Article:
The system for training occupational health (OH) nurses needs a major rethink, say researchers, after a survey found half of those in the field believe the content of OH nursing courses is “inadequate”.
The findings from the survey of more than 1,400 OH nurses suggest worrying inconsistencies in the quality and level of training, exacerbated by shortages of practice teachers and placements.
“The system for OH nurse education in the UK is inconsistent for students”
Of the 1,125 nurses who answered a question on OH nursing courses, 50% said they felt the content of courses was either “very” or “quite inadequate”.
Just 26% described course content as “quite” or “very adequate”, while the rest said they did not know either way, according to the results published in the journal Occupational Health [at Work].
Many feared graduate OH nurses were not prepared for the challenges of practice. In all, 41% said they felt the knowledge of newly-qualified OH nurses to undertake core OH nursing tasks was either “very” or “quite inadequate”.
Meanwhile, 40% questioned the ability of graduate OH nurses to work autonomously – frequently a key part of the role.
The latest findings comprise the second wave of results released from an online survey carried out in April and May last year.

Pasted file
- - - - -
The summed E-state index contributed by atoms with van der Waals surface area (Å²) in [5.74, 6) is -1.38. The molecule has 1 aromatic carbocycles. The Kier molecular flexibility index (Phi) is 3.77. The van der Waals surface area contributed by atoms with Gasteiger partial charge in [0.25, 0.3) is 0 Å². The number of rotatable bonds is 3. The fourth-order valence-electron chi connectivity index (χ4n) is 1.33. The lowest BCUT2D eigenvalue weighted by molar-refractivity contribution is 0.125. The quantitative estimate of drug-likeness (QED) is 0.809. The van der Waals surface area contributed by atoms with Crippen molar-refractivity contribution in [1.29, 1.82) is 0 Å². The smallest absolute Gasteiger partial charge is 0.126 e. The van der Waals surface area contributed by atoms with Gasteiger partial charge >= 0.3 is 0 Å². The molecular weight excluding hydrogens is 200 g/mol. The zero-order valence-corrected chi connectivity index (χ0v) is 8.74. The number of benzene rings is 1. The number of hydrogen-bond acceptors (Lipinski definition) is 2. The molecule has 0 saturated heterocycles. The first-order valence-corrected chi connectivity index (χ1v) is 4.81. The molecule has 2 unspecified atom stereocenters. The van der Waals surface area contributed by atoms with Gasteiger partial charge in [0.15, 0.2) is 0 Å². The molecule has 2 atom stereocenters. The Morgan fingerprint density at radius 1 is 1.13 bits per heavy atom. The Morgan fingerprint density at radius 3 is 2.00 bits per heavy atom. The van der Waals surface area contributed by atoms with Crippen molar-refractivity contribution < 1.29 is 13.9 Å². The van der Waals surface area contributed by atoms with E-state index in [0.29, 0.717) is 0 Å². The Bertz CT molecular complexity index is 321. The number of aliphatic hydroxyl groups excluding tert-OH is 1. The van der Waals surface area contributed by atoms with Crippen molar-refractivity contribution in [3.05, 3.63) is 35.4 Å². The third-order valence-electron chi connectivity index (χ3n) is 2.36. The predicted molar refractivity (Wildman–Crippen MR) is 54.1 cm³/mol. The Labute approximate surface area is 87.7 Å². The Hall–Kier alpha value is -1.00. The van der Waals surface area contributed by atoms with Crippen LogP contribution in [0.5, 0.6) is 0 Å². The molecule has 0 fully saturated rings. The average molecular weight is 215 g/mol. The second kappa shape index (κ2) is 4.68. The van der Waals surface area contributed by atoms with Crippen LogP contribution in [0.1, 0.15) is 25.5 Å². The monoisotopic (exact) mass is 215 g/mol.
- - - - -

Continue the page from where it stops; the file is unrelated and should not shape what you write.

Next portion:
Focusing on education, funding and regulation, the second round of survey research posed a number of key questions for the future of OH nursing.
Most OH nurses complete a Specialist Community Public Health Nurse (SCPHN) OH course and register with the Nursing and Midwifery Council under this category.
Higher education establishments are approved by the NMC to run such courses, with 13 providers active in the UK, according to the research paper.
“As a profession, we need to better influence key stakeholder’s thinking”
However, OH nurses are not obliged to qualify or register on the SCPHN part of the NMC register and some do alternative non-SCPHN courses or practice without OH qualifications.
The survey found just over half of respondents had completed a SCPHN course, while 5% were studying towards one. Some had automatically transferred to the status, having done an OH qualification under a previous system and the remaining 30% had done a non-SCPHN course or other training.
More than half said they felt the title of SCPHN did not adequately describe their role at work. The survey also revealed a general consensus that training alongside community nurses, such as health visitors and school nurses, did not necessarily prepare practitioners for the role of OH nursing.
“I feel the focus of current SCPHN courses is mainly for community nurses, rather than specifically OH-related subjects such as ergonomics,” said one survey respondent.
Most respondents said they felt multi-professional learning alongside other OH professional should form the basis of OH nursing courses.
The majority – 81% – said they felt a protected title like “registered occupational health nurse” should be used for those who had completed an approved education programme.
“We are aware of some difficulties, with funding and limited placements”
The research highlighted challenges in meeting NMC “guiding principles” that there should be a balance of 50% theory and 50% practice in each SCPHN course.